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Carlsbad, CaliforniaCarlsbad Homes for Sale
Statue of John Frazier
Carlsbad’s history begins with the Luiseño people who located one of their villages, Palamai, near what is today Agua Hedionda Lagoon. In the 1880s a former sailor named John Frazier dug a well in the area. He began offering his water at the train station and soon the whistle-stop became known as Frazier’s Station. A test done on a second fresh-water well discovered the water to be chemically similar to that found in some of the most renowned spas in the world, and the town was named after the famed Spa in the Bohemiantown of Karlsbad.
To take advantage of the find, the Carlsbad Land and Mineral Water Company was formed by a German-born merchant from the Midwest named Gerhard Schutte together with Samuel Church Smith, D.D.Wadsworth and Henry Nelson. The naming of the town followed soon after, along with a major marketing campaign to attract visitors. The area experienced a period of growth, with homes and businesses sprouting up in the 1880s. Agricultural development of citrus fruits, avocados and olives soon changed the landscape. By the end of 1887, land prices fell throughout San Diego County. However, the community survived on the back of its fertile agricultural lands.
The site of John Frazier’s original well can still be found at Alt Karlsbad, a replica of a German Hanseatic house, located on Carlsbad Boulevard.
The first modern skateboard park, Carlsbad Skatepark, was built here in March 1976. It was located on the grounds of Carlsbad Raceway and was designed and built by inventors Jack Graham and John O’Malley.
In 1999, Legoland California, the first Legoland theme park outside of Europe, now owned and operated by Merlin Entertainments, opened in Carlsbad.
Carlsbad was incorporated to avoid annexation by its neighbor, Oceanside.
According to the United States Census Bureau, the city has a total area of 39.1 square miles (101 km2) of which 37.7 square miles (98 km2) are land and 1.4 square miles (3.6 km2) are (3.55%) water, the majority of which is contained within three lagoons and onelake.
The Old Santa Fe Depot, built in 1907, is a local landmark listed on the National Register of Historic Places and currently houses the city’s Visitor’s Information Center.
For city planning and growth management purposes, Carlsbad is divided into four distinct quadrants.
- Northwest quadrant
The northwest quadrant of Carlsbad (ZIP code 92008) includes the downtown “Village,” the Barrio, and “Old Carlsbad.” It was the first part of Carlsbad to be settled; homes range from 1950s cottages and bungalows to elegant mansions on the hill overlooking the ocean. It is also home to Hosp Grove Park, a grove of trees relatively untouched by development and now designated by the city for recreational use, in addition to the Buena Vista and Agua Hedionda Lagoon. It is located west of El Camino Real and north ofPalomar Airport Road.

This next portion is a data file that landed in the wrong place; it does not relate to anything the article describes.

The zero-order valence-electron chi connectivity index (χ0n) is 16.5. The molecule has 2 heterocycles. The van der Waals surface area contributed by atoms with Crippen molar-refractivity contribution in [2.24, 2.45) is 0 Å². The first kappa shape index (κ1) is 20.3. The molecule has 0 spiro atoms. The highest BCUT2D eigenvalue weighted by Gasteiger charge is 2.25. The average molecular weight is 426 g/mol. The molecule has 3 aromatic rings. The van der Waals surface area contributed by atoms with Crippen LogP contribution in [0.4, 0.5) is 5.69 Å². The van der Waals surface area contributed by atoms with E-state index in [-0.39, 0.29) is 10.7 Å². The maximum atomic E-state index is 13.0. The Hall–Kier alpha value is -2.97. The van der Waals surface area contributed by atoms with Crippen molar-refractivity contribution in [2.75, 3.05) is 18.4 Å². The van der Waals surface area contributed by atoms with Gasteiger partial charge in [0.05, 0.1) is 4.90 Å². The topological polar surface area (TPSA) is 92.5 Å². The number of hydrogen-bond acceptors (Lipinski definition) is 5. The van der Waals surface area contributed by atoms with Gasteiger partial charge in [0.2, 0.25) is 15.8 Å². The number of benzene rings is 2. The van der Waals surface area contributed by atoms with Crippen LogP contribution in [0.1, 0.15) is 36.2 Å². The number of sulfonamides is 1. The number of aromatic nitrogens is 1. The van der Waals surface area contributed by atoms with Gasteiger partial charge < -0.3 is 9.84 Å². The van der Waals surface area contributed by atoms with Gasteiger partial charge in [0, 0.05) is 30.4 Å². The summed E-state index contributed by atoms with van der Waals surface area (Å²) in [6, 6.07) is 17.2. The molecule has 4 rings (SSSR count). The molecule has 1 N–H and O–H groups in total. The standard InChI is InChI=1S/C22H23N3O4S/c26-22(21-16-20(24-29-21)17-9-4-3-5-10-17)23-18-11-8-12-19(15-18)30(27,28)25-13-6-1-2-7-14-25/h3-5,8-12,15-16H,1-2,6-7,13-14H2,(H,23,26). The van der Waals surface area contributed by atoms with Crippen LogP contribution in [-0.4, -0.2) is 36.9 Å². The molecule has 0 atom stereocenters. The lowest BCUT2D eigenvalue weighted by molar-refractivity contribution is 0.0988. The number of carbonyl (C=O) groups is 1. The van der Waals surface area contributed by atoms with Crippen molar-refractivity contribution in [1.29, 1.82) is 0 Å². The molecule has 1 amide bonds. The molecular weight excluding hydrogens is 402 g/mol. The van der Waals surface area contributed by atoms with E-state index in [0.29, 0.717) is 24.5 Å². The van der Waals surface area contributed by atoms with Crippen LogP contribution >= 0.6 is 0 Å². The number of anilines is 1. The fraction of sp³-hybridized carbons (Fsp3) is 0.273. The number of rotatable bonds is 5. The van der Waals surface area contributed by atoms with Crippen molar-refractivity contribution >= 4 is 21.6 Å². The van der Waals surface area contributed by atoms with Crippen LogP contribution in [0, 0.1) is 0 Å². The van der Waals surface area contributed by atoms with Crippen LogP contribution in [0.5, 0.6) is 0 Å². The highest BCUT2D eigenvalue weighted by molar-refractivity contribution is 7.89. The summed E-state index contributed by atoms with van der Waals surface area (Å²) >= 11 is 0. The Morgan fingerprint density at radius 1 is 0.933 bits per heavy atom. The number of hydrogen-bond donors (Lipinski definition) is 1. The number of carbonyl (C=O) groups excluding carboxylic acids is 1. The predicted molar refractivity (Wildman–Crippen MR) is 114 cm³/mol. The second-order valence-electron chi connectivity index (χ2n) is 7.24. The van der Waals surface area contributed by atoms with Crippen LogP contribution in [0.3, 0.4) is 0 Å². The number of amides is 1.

“The Barrio” area is near downtown Carlsbad bordered by Carlsbad Village Drive to the north, Tamarack Avenue to the south, Interstate 5 to the east and the railroad tracks to the west. It was settled by Latinos in the early 20th century. It is the site of the Centro de Aprendizaje, a Spanish division of the Carlsbad City Library.
- Northeast quadrant
This quadrant (ZIP code 92010) consists mostly of single-family homes, with larger lots found in the older area known as Chestnut Hills. It is located east of El Camino Real and north of Palomar Airport Road.
- Southeast quadrant
The southeast quadrant (ZIP code 92009) features several newer master-planned communities set among rolling hillsides, golf courses, and open space. Residents here are served by the award-winning Carlsbad Unified School District. It is located east of El Camino Real and south of Palomar Airport Road. It includes the La Costa neighborhood, which in 1965 gave its name to the Gold Medal Golf Resort, La Costa Resort and Spa, now known as the Omni La Costa Resort and Spa.
- Southwest quadrant
This quadrant (ZIP code 92011) extends along the Pacific Ocean to the south of the center of Carlsbad. It includes the Aviara neighborhood. It is located west of El Camino Real and south of Palomar Airport Road.
- School Districts
- Carlsbad Unified School District
- Encinitas Union School District-for Elementary schools in South Carlsbad
- San Dieguito Union High School District-for Junior High and High schools in South Carlsbad
- San Marcos Unified School District-for schools in southeast Carlsbad
- Public High
- Public Intermediate
- Aviara Oaks Middle School
- Calavera Hills Middle School
- Valley Middle School
- Public Interlevel
- Carlsbad Seaside Academy (Independent Study)
- Public Elementary
- Aviara Oaks Elementary School
- Buena Vista Elementary School
- Calavera Hills Elementary School
- Carlsbad Seaside Academy (K-6 Alternative Education)
- El Camino Creek Elementary School
- Hope Elementary School
- Jefferson Elementary School
- Kelly Elementary School
- La Costa Heights Elementary School
- Magnolia Elementary School
- Pacific Rim Elementary School
- Poinsettia Elementary School
- Mission Estancia Elementary School
- Olivenhain Pioneer Elementary School
- Private Schools
- Army and Navy Academy: Military Prep
- Beautiful Saviour Lutheran Elementary School
- Montessori Arts and Sciences School
- Pacific Ridge School
- Palisades Point Christian Academy
- St. Patrick School
- The Academy by the Sea: Camp Pacific
Information gathered from wikipedia.
Image gathered from http://www.carlsbadca.gov/.